Vision includes new UK recycling and energy facilities
Call to phase out waste exports and increase food redistribution
A new report by leading sustainable waste and recycling firm Biffa reveals a once-in-a-generation opportunity for the UK to make an £18 billion investment in dozens of new onshore recycling and energy facilities that will deliver the country’s ambitions for a net zero, circular economy.
Improving the recyclability of household packaging, banning plastic waste exports and increasing surplus food redistribution would also play key roles.
The move would unlock 43 million tonnes of circular raw materials annually to support sustainable manufacturing and consumption in the UK, creating 16,000 high-quality jobs, reducing carbon emissions by up to 7.1 million tonnes a year, and improving domestic energy security.
The report, called ‘From Waste Hierarchy to Carbon Hierarchy: Biffa's Blueprint for Waste Net Zero’ says the UK’s waste sector has transformed from a landfill-dependent model to one prioritising recycling and energy recovery.
The report recognises the huge progress made, with UK household waste to landfill falling by 50% from 2010 to 2020, and carbon emissions reducing by 69% from 1990, making the UK’s waste sector a stand-out contributor to carbon reduction.
In the report, Michael Topham, Biffa’s Chief Executive Officer, says: “Nonetheless, whilst this transition is to be celebrated, the task is nowhere near complete. The UK still produces too much waste and doesn’t recycle enough of it.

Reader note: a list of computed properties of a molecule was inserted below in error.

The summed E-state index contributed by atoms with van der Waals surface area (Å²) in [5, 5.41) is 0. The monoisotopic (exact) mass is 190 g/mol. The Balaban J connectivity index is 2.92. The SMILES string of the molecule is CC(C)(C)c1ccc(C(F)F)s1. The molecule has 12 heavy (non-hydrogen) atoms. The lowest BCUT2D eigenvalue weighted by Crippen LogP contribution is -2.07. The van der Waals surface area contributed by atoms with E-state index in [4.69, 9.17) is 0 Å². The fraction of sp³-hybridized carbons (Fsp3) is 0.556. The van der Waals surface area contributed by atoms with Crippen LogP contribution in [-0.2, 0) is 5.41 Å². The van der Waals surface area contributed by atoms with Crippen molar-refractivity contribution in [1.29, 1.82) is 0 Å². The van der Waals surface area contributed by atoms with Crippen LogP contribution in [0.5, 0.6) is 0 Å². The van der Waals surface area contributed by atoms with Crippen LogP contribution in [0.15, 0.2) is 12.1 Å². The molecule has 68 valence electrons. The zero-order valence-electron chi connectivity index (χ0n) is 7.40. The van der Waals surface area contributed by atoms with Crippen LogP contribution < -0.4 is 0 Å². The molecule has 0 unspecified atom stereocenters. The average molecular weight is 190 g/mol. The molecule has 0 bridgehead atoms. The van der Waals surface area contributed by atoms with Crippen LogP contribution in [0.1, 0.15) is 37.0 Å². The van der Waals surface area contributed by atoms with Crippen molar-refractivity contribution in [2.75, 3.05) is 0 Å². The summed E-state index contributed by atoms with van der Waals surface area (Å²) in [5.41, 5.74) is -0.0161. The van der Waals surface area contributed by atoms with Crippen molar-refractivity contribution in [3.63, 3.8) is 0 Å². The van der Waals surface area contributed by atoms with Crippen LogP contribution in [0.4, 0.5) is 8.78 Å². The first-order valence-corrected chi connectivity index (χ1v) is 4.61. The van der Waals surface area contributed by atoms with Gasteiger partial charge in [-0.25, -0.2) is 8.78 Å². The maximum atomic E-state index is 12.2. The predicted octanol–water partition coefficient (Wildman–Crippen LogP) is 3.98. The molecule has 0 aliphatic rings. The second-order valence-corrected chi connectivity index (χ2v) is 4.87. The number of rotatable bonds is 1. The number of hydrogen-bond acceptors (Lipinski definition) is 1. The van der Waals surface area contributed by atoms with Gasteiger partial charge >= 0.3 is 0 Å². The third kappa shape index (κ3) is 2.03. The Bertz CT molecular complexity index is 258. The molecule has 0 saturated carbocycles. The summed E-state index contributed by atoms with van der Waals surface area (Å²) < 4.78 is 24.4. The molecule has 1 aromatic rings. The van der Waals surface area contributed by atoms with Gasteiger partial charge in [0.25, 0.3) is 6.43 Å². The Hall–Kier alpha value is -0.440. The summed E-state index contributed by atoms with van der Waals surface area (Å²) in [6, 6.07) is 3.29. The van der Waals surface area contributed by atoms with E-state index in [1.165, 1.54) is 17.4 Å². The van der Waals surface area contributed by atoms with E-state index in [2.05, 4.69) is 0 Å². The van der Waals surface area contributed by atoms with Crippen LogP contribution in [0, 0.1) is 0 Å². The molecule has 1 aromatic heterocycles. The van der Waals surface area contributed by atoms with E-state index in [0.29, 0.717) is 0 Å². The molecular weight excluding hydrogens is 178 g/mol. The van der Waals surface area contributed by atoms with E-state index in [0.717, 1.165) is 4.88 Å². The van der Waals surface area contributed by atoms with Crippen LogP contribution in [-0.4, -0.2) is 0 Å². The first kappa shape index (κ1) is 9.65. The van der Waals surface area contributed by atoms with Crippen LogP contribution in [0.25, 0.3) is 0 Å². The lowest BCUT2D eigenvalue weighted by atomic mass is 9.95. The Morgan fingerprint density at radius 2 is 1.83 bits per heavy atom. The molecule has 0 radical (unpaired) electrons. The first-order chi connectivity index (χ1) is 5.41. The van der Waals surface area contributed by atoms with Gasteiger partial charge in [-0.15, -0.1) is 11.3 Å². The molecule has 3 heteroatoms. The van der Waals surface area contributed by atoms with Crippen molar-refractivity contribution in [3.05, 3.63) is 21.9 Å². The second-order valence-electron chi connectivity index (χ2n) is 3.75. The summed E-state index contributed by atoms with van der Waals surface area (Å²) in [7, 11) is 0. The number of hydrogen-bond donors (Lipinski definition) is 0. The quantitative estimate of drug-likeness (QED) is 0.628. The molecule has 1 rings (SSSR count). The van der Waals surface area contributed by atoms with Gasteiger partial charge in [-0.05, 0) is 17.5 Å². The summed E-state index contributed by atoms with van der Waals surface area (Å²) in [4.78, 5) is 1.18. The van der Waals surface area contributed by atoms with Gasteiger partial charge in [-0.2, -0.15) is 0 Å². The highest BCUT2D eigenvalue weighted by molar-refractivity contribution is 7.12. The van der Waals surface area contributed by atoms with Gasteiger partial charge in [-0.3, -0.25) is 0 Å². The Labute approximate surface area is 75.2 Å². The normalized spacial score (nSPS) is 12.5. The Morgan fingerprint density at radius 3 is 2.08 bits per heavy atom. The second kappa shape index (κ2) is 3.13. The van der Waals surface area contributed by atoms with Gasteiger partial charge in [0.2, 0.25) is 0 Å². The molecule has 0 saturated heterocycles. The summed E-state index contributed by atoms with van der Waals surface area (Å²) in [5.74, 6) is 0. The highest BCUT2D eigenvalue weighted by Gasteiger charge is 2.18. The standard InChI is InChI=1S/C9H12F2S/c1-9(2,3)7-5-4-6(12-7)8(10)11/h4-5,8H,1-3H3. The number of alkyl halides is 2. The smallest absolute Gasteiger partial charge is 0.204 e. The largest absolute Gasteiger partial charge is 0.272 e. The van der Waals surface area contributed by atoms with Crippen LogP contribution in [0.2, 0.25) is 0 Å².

“After nearly two decades of success, recycling levels in the UK have plateaued at around 44 per cent. Too many materials are not designed for recyclability, and collections systems are often inconsistent and unclear. And where we do recycle, we remain too dependent on export markets as an end destination for materials.”
Topham says the transformation can be achieved using “existing, proven technologies and processes, and that there is a vibrant, competitive, skilled sector with the access to the capital to make this happen”.
He added: “Society supports this drive and the UK’s governments are committed to implementing policies to help make this happen. All that is needed now is for sensible policies that provide long-term certainty to be implemented without delay.
“At Biffa we have the skills, capital, and ambition to play a leading role in delivering this vision for a net zero, circular economy.”
Jacob Hayler, Executive Director of the Environmental Services Association, said: “ESA members, including Biffa, have played a key role in delivering the vital jobs and infrastructure that have moved the UK away from a landfill-dependent society to one where half of everything we throw away is recycled – saving vast quantities of carbon emissions in the process.
“But the job is far from done and our members stand poised to invest billions more to help the UK reach its ambitious recycling and net-zero targets, provided that the UK policy and regulatory landscape supports and protects this next generation of circular economy investment.”
For the full report, visit Publications | Biffa